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Careers In series
Careers in Mental Health
With more encouragement for people to get support for their mental health and wellbeing and the development of services and support available, let's take a look at the range of careers in mental health and the work they do.
There are a wide range of careers available in mental health and a variety of ways to get into them. Some will be through gaining recognised professional qualifications, whilst other employment opportunities in the sector can be accessed through volunteering, building up a bank of experience and skills and work-based qualifications. Sometimes, this will involve a combination of all the above.
To work in mental health and with people experiencing mental health problems, it is important to have the right set of skills and qualities. Below are some skills and qualities that can be useful in the sector:
Excellent communication and listening skills
Be able to problem solve
Ability to work as part of a team
Be friendly and approachable
Ability to work flexibly
Career choices in Mental Health:
Below are some of the careers where you can work directly with people with mental health issues to provide support. You can click on the job title to find out more information about these roles. Contact a Careers Adviser at Careers Guernsey if you would like some careers advice on how to get into any of these roles:
Clinical Psychologists help people to deal with mental health issues, phobias, and addiction. They aim to reduce distress and to enhance and promote psychological well-being, minimise exclusion and inequalities and enable service users to engage in meaningful relationships and valued work and leisure activities. You could work in a hospital, at a university or at a health centre.
Cognitive Behavioural Therapy (CBT) practitioners use talking therapy to help patients change negative patterns of thinking or behaviour. You could work at a health centre, in a hospital, in the community, in a prison or in a therapy clinic.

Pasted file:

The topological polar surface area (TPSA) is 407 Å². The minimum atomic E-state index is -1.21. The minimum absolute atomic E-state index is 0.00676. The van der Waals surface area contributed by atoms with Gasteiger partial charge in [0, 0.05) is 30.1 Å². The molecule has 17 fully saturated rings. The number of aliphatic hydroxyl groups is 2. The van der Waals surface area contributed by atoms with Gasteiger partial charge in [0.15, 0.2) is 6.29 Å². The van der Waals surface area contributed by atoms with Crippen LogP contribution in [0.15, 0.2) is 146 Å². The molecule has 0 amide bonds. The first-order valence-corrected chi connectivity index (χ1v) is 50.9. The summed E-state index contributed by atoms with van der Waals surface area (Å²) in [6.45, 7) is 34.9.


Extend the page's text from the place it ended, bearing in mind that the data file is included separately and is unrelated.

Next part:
Educational mental health practitioners (EMHPs) work across education and healthcare to provide mental health support for children and young people in schools and colleges. Your role will be to provide low intensity interventions such as guided self-help based on cognitive behavioural therapy (CBT) and group-based CBT for those with persistent mild to moderate depression.
They help children and young people with problems in areas such as learning, additional support needs, social, emotional or behavioural issues. Their work would involve improving young people's life chances by finding solutions to support their learning and wellbeing. The role includes working with young people but also with parents and carers, teachers, social work and health services to make sure young people get the best help.
Health psychologists are specially trained to help people deal with the psychological and emotional aspects of health and illness as well as supporting people who are chronically ill. They promote healthier lifestyles and try to find ways to encourage people to improve their health. Health psychologists work in a number of settings, including hospitals, community settings, private healthcare providers and academic organisations.